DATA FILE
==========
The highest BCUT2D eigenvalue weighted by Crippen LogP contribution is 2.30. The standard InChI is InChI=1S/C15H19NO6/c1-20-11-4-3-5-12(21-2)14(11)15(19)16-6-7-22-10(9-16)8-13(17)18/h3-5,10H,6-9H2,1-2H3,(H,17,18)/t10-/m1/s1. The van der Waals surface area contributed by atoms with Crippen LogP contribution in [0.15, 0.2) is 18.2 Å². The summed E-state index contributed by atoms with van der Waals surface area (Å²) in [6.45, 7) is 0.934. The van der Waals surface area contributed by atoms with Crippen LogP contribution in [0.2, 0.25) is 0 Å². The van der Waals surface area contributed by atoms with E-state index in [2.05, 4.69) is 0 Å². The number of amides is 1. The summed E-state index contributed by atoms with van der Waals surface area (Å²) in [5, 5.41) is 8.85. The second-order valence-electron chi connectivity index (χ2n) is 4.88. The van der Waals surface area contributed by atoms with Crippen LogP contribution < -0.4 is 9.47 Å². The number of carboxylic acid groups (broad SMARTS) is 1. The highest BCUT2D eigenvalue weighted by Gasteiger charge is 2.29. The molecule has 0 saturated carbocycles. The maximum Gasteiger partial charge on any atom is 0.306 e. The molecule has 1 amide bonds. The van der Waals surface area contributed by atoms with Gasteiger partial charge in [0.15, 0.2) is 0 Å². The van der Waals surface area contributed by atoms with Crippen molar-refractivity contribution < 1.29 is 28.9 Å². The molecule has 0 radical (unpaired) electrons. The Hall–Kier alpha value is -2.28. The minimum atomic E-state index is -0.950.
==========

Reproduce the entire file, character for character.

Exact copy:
The highest BCUT2D eigenvalue weighted by Crippen LogP contribution is 2.30. The standard InChI is InChI=1S/C15H19NO6/c1-20-11-4-3-5-12(21-2)14(11)15(19)16-6-7-22-10(9-16)8-13(17)18/h3-5,10H,6-9H2,1-2H3,(H,17,18)/t10-/m1/s1. The van der Waals surface area contributed by atoms with Crippen LogP contribution in [0.15, 0.2) is 18.2 Å². The summed E-state index contributed by atoms with van der Waals surface area (Å²) in [6.45, 7) is 0.934. The van der Waals surface area contributed by atoms with Crippen LogP contribution in [0.2, 0.25) is 0 Å². The van der Waals surface area contributed by atoms with E-state index in [2.05, 4.69) is 0 Å². The number of amides is 1. The summed E-state index contributed by atoms with van der Waals surface area (Å²) in [5, 5.41) is 8.85. The second-order valence-electron chi connectivity index (χ2n) is 4.88. The van der Waals surface area contributed by atoms with Crippen LogP contribution < -0.4 is 9.47 Å². The number of carboxylic acid groups (broad SMARTS) is 1. The highest BCUT2D eigenvalue weighted by Gasteiger charge is 2.29. The molecule has 0 saturated carbocycles. The maximum Gasteiger partial charge on any atom is 0.306 e. The molecule has 1 amide bonds. The van der Waals surface area contributed by atoms with Gasteiger partial charge in [0.15, 0.2) is 0 Å². The van der Waals surface area contributed by atoms with Crippen molar-refractivity contribution < 1.29 is 28.9 Å². The molecule has 0 radical (unpaired) electrons. The Hall–Kier alpha value is -2.28. The minimum atomic E-state index is -0.950.